The largest single donor in the last election cycle was Las Vegas casino owner Sheldon Adelson who, along with his wife, gave Mitt Romney and other GOP candidates $95 million, according to the Huffington Post. Mr. Adelson’s Las Vegas Sands Corporation is currently struggling with the Federal Government over tax revenues, as well as the Justice Department and SEC investigations into possible violations of the Foreign Corrupt Practices Act relating to money-laundering and international bribery. Whether Adelson expects favorable treatment for his political contributions would be conjecture at best.
As a consequence of the magnitude of funds raised and the secrecy behind those efforts, Frank Vogl, former Senior World Bank official and international reporter wrote in the Huffington Post on July 26, 2013, that “the American political system, especially that part of which concerns the election of public office holders, is broken.” He also claimed that the lack of regulations and visibility governing extremely wealthy individuals who donated tens of millions of dollars to candidates who supported their issues made a mockery of the democratic process.
A survey released by the bipartisan Committee for Economic Development in June 2013 suggested that than 87% of U.S. business executives believe the campaign finance system is in poor shape or broken, and is in need of major reform or a complete overhaul. However, it is unclear whether business executives are concerned that the current rules are too strict or should be further loosened.
The Supreme Court is scheduled to hear McCutcheon v. Federal Election Commission, a case which deals with the issue of individual political contribution limits. According to Burt Neuborne, law professor and founding legal director of the Brennan Center for Justice at New York University Law School, if the limits are removed by the court’s decision, “500 people will control American democracy. It would be ‘government for the 500 people,’ not for anybody else – that’s the risk.” While the ruling has not yet been made, Chief Justice John Roberts has indicated that he is prepared to strike down limits on individual contributions.
4. Voter Apathy
Since 1932, voter participation in presidential elections has ranged from a low of 49% in 1996 (Clinton vs. Dole) to a high of 62.8% in 1960 (Kennedy vs. Nixon). Turnout in midterm elections is even lower, peaking at 48.7% in 1966 (President Johnson) and finding a floor of 36.4% in 1986 (President Reagan) and 1998 (President Clinton).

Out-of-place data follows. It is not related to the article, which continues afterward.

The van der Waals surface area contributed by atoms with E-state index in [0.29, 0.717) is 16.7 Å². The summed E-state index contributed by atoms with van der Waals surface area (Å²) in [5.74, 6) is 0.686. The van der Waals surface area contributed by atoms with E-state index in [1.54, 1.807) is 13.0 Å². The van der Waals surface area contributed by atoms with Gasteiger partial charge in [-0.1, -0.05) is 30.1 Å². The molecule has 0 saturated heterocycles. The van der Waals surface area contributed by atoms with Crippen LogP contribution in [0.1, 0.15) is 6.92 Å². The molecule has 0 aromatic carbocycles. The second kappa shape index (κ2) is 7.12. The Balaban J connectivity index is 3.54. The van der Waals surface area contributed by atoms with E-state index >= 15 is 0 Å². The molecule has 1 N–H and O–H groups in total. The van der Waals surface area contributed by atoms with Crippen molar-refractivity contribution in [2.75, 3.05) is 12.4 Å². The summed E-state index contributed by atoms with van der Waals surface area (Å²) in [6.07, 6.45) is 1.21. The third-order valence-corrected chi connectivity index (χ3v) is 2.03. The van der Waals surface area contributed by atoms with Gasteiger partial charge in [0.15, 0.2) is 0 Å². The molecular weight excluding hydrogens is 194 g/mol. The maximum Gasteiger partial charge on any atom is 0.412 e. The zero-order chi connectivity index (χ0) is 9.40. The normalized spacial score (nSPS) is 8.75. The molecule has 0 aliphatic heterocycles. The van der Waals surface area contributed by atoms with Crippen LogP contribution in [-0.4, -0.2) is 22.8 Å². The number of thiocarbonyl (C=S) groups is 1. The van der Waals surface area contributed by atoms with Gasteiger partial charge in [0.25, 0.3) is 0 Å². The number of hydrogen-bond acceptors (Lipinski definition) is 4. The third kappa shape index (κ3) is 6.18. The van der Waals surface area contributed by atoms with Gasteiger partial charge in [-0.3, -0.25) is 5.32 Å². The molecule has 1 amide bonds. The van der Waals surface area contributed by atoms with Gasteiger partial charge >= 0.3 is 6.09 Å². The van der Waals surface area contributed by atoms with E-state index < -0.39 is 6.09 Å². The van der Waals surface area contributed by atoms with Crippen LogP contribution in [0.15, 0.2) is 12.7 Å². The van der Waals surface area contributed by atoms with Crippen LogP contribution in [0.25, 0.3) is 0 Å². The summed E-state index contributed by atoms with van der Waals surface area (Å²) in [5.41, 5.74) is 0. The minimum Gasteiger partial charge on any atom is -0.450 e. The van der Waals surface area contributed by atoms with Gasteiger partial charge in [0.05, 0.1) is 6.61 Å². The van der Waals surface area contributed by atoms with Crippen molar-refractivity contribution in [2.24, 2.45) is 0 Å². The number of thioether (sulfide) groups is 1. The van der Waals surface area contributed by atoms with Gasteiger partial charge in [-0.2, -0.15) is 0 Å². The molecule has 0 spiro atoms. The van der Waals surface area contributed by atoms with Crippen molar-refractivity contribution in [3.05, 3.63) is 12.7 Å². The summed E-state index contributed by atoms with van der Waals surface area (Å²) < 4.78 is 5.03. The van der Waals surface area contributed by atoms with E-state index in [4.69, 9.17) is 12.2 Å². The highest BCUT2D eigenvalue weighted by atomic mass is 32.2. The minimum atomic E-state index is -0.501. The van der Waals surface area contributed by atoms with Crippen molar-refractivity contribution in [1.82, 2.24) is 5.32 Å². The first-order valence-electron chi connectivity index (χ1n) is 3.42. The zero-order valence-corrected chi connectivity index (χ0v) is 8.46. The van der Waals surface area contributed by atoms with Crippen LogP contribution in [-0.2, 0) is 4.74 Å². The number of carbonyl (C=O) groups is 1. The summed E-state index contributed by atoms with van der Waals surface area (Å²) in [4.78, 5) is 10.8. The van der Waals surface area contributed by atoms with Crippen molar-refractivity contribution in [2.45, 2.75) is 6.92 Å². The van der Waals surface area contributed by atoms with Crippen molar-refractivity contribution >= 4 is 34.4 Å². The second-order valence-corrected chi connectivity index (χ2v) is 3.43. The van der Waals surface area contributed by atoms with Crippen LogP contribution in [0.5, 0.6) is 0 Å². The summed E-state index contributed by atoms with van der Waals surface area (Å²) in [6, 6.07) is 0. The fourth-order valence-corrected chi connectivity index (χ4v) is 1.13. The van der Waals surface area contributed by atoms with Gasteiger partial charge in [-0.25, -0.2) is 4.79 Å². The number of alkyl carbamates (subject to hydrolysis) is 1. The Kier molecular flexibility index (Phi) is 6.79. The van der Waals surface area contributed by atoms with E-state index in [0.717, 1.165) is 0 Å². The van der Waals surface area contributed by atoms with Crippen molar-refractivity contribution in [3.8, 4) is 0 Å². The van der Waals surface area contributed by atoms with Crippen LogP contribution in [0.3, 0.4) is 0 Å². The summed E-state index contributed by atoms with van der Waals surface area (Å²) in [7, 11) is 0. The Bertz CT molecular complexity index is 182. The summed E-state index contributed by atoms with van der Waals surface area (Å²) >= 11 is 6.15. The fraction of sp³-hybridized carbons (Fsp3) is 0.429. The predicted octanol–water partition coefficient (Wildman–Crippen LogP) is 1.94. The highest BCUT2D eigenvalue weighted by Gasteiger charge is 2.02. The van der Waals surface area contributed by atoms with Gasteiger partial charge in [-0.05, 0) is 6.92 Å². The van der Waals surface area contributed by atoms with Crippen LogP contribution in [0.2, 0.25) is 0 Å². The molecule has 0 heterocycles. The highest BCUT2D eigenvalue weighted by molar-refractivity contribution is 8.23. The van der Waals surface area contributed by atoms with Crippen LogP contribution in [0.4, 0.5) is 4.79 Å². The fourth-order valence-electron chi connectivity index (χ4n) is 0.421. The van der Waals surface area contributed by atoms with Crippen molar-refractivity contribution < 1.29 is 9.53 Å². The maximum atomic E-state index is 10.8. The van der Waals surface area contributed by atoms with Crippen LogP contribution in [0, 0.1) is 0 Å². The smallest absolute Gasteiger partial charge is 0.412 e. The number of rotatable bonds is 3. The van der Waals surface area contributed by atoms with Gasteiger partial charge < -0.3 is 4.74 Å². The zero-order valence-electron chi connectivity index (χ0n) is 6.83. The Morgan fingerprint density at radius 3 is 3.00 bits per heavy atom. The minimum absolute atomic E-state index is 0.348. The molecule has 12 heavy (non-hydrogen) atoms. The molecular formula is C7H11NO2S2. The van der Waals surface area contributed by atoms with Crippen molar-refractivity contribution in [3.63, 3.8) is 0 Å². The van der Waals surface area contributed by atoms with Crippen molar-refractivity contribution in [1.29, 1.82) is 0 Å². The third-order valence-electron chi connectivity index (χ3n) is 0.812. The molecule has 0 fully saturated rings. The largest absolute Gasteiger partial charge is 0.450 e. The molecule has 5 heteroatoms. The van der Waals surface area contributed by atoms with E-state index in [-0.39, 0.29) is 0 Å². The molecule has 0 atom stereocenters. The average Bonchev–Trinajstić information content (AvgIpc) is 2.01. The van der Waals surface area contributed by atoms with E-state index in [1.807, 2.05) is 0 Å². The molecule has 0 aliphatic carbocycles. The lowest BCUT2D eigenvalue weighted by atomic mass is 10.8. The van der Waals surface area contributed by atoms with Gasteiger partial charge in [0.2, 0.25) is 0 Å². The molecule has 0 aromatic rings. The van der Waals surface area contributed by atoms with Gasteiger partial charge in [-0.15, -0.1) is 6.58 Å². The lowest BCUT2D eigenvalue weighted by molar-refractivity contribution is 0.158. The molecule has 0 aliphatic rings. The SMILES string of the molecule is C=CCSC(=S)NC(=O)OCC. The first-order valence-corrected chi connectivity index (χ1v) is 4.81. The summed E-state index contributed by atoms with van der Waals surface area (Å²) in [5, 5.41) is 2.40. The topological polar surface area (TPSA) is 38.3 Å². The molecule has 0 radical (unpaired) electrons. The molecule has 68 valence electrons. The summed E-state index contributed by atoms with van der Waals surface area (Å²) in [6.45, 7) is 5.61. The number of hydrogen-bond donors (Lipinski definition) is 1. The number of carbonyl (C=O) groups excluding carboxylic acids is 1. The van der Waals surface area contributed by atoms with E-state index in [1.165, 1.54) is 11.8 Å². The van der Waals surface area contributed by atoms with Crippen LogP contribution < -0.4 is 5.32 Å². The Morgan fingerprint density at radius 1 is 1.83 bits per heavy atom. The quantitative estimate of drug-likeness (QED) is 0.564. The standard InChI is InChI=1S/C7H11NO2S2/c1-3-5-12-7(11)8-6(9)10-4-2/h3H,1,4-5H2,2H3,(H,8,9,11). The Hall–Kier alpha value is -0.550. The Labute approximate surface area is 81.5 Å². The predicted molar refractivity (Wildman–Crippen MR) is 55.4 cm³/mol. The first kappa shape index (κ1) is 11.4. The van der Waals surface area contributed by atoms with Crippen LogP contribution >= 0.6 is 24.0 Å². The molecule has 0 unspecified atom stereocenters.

Americans generally have lower turnouts in their elections than other established democracies, which average 73% voter participation. Some cynics justify the existing deadlock as evidence that our political system does work, claiming that people have a choice and have chosen to let the richest and the most extreme citizens run America, thus taking the responsibility and effort of self-government off our shoulders. Our inalienable rights do include the right to withdraw as active participants in the governance of the nation, and we have done so in droves.
One consequence of growing voter apathy is the increasing influence of extreme minorities in each political party. Voter participation is particularly low in primary elections where candidates are selected for state and national office. According to 2010 voter data research, the percentage of eligible citizens who voted fell from a modern high of 32.3% in 1958 to an average of 10.5% of eligible voters for Republicans and 8.7% for Democrats in 2012.
In 2010, Curtis Gans, lead researcher at the Center for the Study of the American Electorate, warned, “These figures speak to the falling away of an ever larger slice of the population from active political participation and the continuing decline in public involvement with the major political parties, reducing their ability to serve as forces of cohesion within the American polity. All indications are that this situation will get worse, if it ever gets better.”
The influence of a committed group, often bound by a single issue, is multiplied in midterm elections – especially in those states with closed primaries where voters must be registered party members.
This advantage has been particularly exploited by the Tea Party in Republican elections. Ted Cruz, the controversial junior senator from Texas, was elected in 2012, having achieved the nomination by winning a run-off among 1,111,124 Republican voters with 55% of the vote. Since Texas is essentially a one-party state (Republican), Cruz was easily elected with 4,456,599 of the 7,993,851 votes cast, even though the total votes represented less than one-half of eligible voters.
Before losing hope that our government is doomed to eternal conflict, and eventually failure, consider that the rise and fall of extreme partisanship has occurred regularly since the country’s founding. Politicians seeking to be elected must distinguish themselves from the established pols ensconced in office.
A successful strategy is often to attack the incumbent and advocate a more extreme position, appealing to the disgruntled and disappointed. However, extremism merely begets extremism until the system breaks – signs of which include the failure to extend the debt ceiling, pay the nation’s debt, or maintain our premier status as the world’s greatest economy. At that point, aspiring office seekers must advocate compromise and moderation, contrasting again with partisan incumbents. Extremism, like wildfires or plagues, eventually burns out and is replaced by periods of rebuilding and new growth.
Do you favor compromise between politicians or a government restrained by political battle?